Livvi-Karelian language

Summary

Livvi-Karelian[4] (Alternate names: Liygi, Livvi, Livvikovian, Olonets, Southern Olonetsian, Karelian; Russian: ливвиковский язык)[4][5] is a dialect of the Karelian language, which is a Finnic language of the Uralic family,[6] spoken by Olonets Karelians (self-appellation livvi, livgilaizet), traditionally inhabiting the area between Ladoga and Onega lakes, northward of Svir River. The name "Olonets Karelians" is derived from the territory inhabited, Olonets Krai, named after the town of Olonets, named after the Olonka River.

Livvi-Karelian
livvi
Native toRussia, Finland
Regionbetween Lake Ladoga and Lake Onega, northward of Svir River, Karelia
Native speakers
14,100–25,000 (2000–2010)[1]
Uralic
Latin (Karelian alphabet)
Cyrillic (Russia)[citation needed]
Official status
Recognised minority
language in
Language codes
ISO 639-3olo
Glottologlivv1243
ELPLivvi
Tatiana Boiko speaks about the Livvi-Karelian dialect of the Karelian language and the VepKar corpus, with subtitles in English. KarRC RAS, 2018.

HistoryEdit

Before World War II, Livvi-Karelian was spoken both in Russia and in Finland, in the easternmost part of Finnish Karelia. After Finland was forced to cede large parts of Karelia to the USSR after the war, the Finnish Livvi-Karelian population was resettled in Finland. Today there are still native speakers of Livvi-Karelian living scattered throughout Finland, but all areas in which Livvi-Karelian remain a community language are found in Russia.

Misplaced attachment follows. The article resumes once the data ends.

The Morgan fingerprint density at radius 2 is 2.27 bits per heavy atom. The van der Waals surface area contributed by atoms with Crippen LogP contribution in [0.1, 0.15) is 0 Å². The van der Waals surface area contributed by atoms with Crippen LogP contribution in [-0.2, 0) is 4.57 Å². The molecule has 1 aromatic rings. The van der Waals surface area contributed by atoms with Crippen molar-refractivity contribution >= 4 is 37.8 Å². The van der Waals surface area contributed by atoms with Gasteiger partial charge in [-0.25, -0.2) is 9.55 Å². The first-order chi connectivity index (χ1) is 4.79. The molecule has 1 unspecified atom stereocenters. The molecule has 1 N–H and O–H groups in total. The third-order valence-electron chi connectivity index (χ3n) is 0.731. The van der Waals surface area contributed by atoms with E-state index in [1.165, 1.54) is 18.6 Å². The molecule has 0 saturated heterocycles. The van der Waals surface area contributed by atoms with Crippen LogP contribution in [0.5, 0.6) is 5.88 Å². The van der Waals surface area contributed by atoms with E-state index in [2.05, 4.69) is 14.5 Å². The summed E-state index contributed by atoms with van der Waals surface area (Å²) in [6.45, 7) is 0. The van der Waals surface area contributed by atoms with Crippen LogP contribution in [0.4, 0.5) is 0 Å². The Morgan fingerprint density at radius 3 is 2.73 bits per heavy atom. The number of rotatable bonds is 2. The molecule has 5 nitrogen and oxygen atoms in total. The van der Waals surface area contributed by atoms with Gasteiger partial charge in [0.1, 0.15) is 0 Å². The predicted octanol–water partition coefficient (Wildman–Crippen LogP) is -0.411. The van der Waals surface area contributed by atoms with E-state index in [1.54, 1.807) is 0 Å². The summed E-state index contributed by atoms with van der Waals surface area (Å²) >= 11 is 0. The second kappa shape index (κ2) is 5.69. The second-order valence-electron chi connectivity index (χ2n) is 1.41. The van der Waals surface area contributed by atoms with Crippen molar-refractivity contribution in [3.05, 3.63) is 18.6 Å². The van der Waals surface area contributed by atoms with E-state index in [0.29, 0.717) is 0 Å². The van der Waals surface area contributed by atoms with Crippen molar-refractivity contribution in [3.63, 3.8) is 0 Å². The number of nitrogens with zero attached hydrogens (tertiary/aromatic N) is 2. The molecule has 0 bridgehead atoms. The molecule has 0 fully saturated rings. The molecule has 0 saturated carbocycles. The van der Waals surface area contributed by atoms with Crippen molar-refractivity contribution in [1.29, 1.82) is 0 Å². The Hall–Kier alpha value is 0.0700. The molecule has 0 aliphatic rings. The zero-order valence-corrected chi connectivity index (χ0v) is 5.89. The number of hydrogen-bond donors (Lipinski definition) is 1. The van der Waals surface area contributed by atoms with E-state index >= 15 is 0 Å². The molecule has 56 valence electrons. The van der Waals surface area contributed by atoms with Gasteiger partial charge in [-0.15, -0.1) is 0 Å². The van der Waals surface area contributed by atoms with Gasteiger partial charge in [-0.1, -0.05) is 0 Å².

Speakers of Livvi-Karelian may be found mainly in Olonetsky, Pryazhinsky, Pitkyarantsky, and partly Suoyarvsky districts of the Republic of Karelia.[7]

Livvi-Karelian long remained relatively uninfluenced by the Russian language despite the large influx of Russians following the founding of Saint Petersburg in 1703.[citation needed]

PhonologyEdit

VowelsEdit

Front Back
rnd. urnd. rnd. urnd.
Close i y u
Mid e ø o
Open æ ɑ

ConsonantsEdit

Labial Alveolar Palatal Velar Glottal
plain pal.
Plosive voiceless p t k
voiced b d ɡ
Affricate voiceless t͡s t͡ʃ
voiced d͡ʒ
Fricative voiceless (f) s ʃ (x) h
voiced z ʒ
Nasal m n (ŋ)
Approximant ʋ l j
Rhotic r
  • Consonants may also occur as geminated or long [Cː].
  • Sounds /f, x/ are commonly heard from Russian loanwords.
  • /h/ can have allophones of [x] or [χ].
  • /n/ is heard as [ŋ] when preceding /k/ or /ɡ/.
  • Palatalization [ʲ] may occur among different dialects when consonants are preceding vowels /i, y/.[8]

See alsoEdit

ReferencesEdit

  1. ^ Karjalainen, Heini & Puura, Ulriikka & Grünthal, Riho & Kovaleva, Svetlana: Karelian in Russia. ELDIA Case-Specific Report. Studies in European Language Diversity 26. ELDIA, 2013. ISSN 2192-2403.
  2. ^ Change in the regulation by the president of Finland about European Charter for Regional or Minority Languages, 27.11.2009 (in Finnish)
  3. ^ "Законодательные акты: О государственной поддержке карельского, вепсского и финского языков в Республике Карелия". Archived from the original on 11 October 2017. Retrieved 8 January 2011.
  4. ^ a b "Livvi-Karelian". Ethnologue. Retrieved 28 May 2011.
  5. ^ Moseley, Christopher (2007). Encyclopedia of the world's endangered languages. Psychology Press. p. 263. ISBN 9780203645659.
  6. ^ "Language Family Trees, Uralic, Finnic". Ethnologue. Retrieved 28 May 2011.
  7. ^ "Karelian Language", at the website about livvic culture
  8. ^ Sarhimaa, Anneli (2022). Karelian. Oxford Guides to the World's Languages (1st ed.): Oxford University Press. pp. 274–275.{{cite book}}: CS1 maint: location (link)

External linksEdit

  •   Media related to Livvi-Karelian language at Wikimedia Commons
  • Oma Mua – a weekly newspaper in Olonets Karelian Archived 26 November 2020 at the Wayback Machine
  • Livvi language resources at Giellatekno